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South Africans can’t afford to save

| Economic factors

Less than 6 percent of households are able to save money and it’s only when household incomes approach R700 000 that most can save.

These findings are contained in the Standard Bank Consumer Affordability report released this week.

“Only 5.5 percent of South African households potentially have the ability to save, as they have positive net income balances,” it said.

The report, the fourth in a series of seven by the bank, also found that the country’s affluent households, with an annual income of R2.36 million or more, could potentially save up to 65 percent of their after-tax income.

On the other end of the spectrum, the report found that 94.6 percent of the population were potential dis-savers. Dis-saving occurs when people spend more than they earn.

This problem was particularly acute for people whose combined household income was less than R86 000 a year.

“Households in the lowest income brackets tend to under-report their income as they generate income informally and not from formal employment,” the report said.

It said the dis-saving for the households between R86 000 and R688 000 a year was slightly negative. These households were trying to stay afloat by getting credit to finance their consumption, which exceeded their income, it said.

Households in the lowest income brackets sometimes under-reported their income, according to the report.

They do this because they generate income informally, rather than through formal means of employment.

Such households also get remittances or gifts of money from more wealthy individuals in their family which help keep them afloat.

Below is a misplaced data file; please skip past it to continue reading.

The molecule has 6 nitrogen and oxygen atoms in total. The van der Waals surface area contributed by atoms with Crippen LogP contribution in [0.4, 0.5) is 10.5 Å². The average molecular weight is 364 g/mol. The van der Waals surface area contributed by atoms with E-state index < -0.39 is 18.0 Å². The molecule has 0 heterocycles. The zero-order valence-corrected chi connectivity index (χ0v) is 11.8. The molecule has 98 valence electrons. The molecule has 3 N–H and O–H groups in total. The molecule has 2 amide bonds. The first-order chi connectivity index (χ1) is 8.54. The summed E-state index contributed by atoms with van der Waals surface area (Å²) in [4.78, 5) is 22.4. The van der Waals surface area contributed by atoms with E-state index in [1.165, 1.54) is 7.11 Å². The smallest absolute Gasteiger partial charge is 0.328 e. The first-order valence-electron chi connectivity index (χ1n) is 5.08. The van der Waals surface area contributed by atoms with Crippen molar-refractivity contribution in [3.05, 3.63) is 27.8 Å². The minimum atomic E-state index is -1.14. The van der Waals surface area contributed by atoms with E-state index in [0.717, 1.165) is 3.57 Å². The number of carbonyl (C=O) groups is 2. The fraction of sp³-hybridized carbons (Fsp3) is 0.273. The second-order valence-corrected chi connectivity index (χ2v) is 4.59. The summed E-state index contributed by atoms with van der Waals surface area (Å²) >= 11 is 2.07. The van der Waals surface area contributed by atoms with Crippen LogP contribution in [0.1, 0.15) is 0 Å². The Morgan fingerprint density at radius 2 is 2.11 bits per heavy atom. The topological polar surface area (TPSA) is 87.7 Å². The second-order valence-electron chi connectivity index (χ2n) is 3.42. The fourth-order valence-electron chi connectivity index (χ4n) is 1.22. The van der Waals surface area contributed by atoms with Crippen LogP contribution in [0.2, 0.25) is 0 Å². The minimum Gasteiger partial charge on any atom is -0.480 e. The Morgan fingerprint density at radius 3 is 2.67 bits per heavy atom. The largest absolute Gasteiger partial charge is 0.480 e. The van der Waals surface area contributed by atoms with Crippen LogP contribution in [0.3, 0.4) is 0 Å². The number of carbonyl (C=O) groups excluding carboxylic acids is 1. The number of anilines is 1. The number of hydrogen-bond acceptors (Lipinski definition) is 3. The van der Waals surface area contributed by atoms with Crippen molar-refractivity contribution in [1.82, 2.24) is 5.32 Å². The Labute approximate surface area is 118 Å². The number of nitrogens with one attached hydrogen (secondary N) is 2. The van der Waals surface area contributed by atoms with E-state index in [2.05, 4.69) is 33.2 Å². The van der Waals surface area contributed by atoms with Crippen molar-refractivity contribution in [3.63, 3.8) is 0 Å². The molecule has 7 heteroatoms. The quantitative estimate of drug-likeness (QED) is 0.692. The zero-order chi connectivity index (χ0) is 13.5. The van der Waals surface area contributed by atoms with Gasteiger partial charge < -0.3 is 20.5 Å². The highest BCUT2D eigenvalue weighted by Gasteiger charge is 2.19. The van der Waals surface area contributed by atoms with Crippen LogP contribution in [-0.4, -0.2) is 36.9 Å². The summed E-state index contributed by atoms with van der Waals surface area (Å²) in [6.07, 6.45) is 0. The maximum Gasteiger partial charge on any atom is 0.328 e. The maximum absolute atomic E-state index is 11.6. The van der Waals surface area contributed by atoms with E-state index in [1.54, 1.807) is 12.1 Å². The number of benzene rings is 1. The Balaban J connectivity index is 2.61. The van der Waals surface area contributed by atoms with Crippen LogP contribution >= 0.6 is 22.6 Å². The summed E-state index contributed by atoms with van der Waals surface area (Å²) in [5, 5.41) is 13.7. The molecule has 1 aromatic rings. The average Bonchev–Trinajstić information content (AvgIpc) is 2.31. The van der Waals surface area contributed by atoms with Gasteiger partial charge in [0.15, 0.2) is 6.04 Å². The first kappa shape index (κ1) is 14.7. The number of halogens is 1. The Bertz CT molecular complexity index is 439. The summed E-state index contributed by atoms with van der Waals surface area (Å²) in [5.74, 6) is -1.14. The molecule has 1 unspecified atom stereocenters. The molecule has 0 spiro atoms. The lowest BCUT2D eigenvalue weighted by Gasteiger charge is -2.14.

Julie Smith, of the Pietermaritzburg Agency for Community Social Action, said people in the lower social groups could barely make ends meet and would most likely not be able get credit from traditional financial institutions.

She said people often had to get by, by getting credit at spaza shops or money from loan sharks or mashonisa, to pay for food and basic necessities like school transport.

“It is for survival,” she said.

Smith said loan sharks, who are unregulated, could charge people between 100 percent and 200 percent in interest.

She quoted the Reserve Bank as saying that for every R100 many in the lowest income brackets got, about R77 went to servicing debt. She said the money that was left went towards paying for necessities.

Smith said a study by the agency had found that a food basket, which included essential goods such as mielie meal, cooking oil and vegetables, cost R1 629 in April last year. The food basket cost R1 924 this year. she said.

Smith also said it was hard to advise people to tighten their belts “because there is no belt to tighten anymore”.


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